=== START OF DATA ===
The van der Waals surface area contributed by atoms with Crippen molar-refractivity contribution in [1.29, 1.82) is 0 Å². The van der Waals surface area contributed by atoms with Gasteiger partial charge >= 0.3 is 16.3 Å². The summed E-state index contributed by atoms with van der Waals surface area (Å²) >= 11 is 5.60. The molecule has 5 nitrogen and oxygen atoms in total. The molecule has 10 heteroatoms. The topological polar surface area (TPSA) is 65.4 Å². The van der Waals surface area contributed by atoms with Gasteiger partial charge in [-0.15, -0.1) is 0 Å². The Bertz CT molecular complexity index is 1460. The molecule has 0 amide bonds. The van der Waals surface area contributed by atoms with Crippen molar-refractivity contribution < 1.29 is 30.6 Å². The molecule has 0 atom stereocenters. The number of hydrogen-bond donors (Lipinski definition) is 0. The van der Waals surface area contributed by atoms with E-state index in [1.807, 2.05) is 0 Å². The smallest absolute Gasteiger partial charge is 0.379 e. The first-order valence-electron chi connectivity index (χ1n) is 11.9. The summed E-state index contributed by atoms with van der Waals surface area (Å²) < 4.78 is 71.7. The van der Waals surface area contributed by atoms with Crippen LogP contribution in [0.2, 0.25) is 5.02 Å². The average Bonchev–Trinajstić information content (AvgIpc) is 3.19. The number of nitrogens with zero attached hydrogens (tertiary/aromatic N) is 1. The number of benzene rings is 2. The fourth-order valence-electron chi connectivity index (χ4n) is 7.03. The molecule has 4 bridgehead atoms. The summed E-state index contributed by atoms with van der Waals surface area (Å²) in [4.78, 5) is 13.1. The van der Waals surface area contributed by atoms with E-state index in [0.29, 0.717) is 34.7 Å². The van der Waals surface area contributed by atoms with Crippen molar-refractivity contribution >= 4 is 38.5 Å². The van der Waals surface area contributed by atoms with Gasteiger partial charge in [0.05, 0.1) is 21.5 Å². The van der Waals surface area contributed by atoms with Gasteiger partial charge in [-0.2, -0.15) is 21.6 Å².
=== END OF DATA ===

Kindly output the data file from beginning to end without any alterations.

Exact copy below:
The van der Waals surface area contributed by atoms with Crippen molar-refractivity contribution in [1.29, 1.82) is 0 Å². The van der Waals surface area contributed by atoms with Gasteiger partial charge >= 0.3 is 16.3 Å². The summed E-state index contributed by atoms with van der Waals surface area (Å²) >= 11 is 5.60. The molecule has 5 nitrogen and oxygen atoms in total. The molecule has 10 heteroatoms. The topological polar surface area (TPSA) is 65.4 Å². The van der Waals surface area contributed by atoms with Gasteiger partial charge in [-0.15, -0.1) is 0 Å². The Bertz CT molecular complexity index is 1460. The molecule has 0 amide bonds. The van der Waals surface area contributed by atoms with Crippen molar-refractivity contribution < 1.29 is 30.6 Å². The molecule has 0 atom stereocenters. The number of hydrogen-bond donors (Lipinski definition) is 0. The van der Waals surface area contributed by atoms with E-state index in [1.807, 2.05) is 0 Å². The smallest absolute Gasteiger partial charge is 0.379 e. The first-order valence-electron chi connectivity index (χ1n) is 11.9. The summed E-state index contributed by atoms with van der Waals surface area (Å²) < 4.78 is 71.7. The van der Waals surface area contributed by atoms with Crippen LogP contribution in [0.2, 0.25) is 5.02 Å². The average Bonchev–Trinajstić information content (AvgIpc) is 3.19. The number of nitrogens with zero attached hydrogens (tertiary/aromatic N) is 1. The number of benzene rings is 2. The fourth-order valence-electron chi connectivity index (χ4n) is 7.03. The molecule has 4 bridgehead atoms. The summed E-state index contributed by atoms with van der Waals surface area (Å²) in [4.78, 5) is 13.1. The van der Waals surface area contributed by atoms with E-state index in [0.29, 0.717) is 34.7 Å². The van der Waals surface area contributed by atoms with Crippen molar-refractivity contribution >= 4 is 38.5 Å². The van der Waals surface area contributed by atoms with Gasteiger partial charge in [0.05, 0.1) is 21.5 Å². The van der Waals surface area contributed by atoms with Gasteiger partial charge in [-0.2, -0.15) is 21.6 Å².